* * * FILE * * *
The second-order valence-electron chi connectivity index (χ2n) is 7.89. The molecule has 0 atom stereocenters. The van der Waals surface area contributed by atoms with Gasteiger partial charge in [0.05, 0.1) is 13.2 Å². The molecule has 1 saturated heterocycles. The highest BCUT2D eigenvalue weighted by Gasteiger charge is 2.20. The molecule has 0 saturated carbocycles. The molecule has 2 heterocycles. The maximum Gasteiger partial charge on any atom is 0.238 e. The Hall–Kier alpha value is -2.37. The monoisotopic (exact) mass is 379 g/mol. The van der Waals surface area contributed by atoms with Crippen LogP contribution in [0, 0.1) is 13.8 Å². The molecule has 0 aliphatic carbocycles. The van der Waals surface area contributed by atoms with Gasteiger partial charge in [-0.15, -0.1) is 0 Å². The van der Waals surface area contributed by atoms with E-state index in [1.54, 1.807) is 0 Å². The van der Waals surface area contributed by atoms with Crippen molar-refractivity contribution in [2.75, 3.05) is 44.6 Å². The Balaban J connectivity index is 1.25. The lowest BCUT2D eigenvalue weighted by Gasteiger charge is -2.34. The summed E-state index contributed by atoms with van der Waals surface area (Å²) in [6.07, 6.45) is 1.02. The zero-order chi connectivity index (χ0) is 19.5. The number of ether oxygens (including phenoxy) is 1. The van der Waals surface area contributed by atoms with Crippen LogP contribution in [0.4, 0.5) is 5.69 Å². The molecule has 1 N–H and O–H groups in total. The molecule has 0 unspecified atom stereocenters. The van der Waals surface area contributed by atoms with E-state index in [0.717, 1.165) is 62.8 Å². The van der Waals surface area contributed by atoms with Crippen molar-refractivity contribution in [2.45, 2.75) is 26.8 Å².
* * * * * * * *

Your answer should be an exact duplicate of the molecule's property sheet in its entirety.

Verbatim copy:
The second-order valence-electron chi connectivity index (χ2n) is 7.89. The molecule has 0 atom stereocenters. The van der Waals surface area contributed by atoms with Gasteiger partial charge in [0.05, 0.1) is 13.2 Å². The molecule has 1 saturated heterocycles. The highest BCUT2D eigenvalue weighted by Gasteiger charge is 2.20. The molecule has 0 saturated carbocycles. The molecule has 2 heterocycles. The maximum Gasteiger partial charge on any atom is 0.238 e. The Hall–Kier alpha value is -2.37. The monoisotopic (exact) mass is 379 g/mol. The van der Waals surface area contributed by atoms with Crippen LogP contribution in [0, 0.1) is 13.8 Å². The molecule has 0 aliphatic carbocycles. The van der Waals surface area contributed by atoms with Gasteiger partial charge in [-0.15, -0.1) is 0 Å². The van der Waals surface area contributed by atoms with E-state index in [1.54, 1.807) is 0 Å². The van der Waals surface area contributed by atoms with Crippen molar-refractivity contribution in [2.75, 3.05) is 44.6 Å². The Balaban J connectivity index is 1.25. The lowest BCUT2D eigenvalue weighted by Gasteiger charge is -2.34. The summed E-state index contributed by atoms with van der Waals surface area (Å²) in [6.07, 6.45) is 1.02. The zero-order chi connectivity index (χ0) is 19.5. The number of ether oxygens (including phenoxy) is 1. The van der Waals surface area contributed by atoms with Crippen LogP contribution in [0.4, 0.5) is 5.69 Å². The molecule has 1 N–H and O–H groups in total. The molecule has 0 unspecified atom stereocenters. The van der Waals surface area contributed by atoms with E-state index in [0.717, 1.165) is 62.8 Å². The van der Waals surface area contributed by atoms with Crippen molar-refractivity contribution in [2.45, 2.75) is 26.8 Å².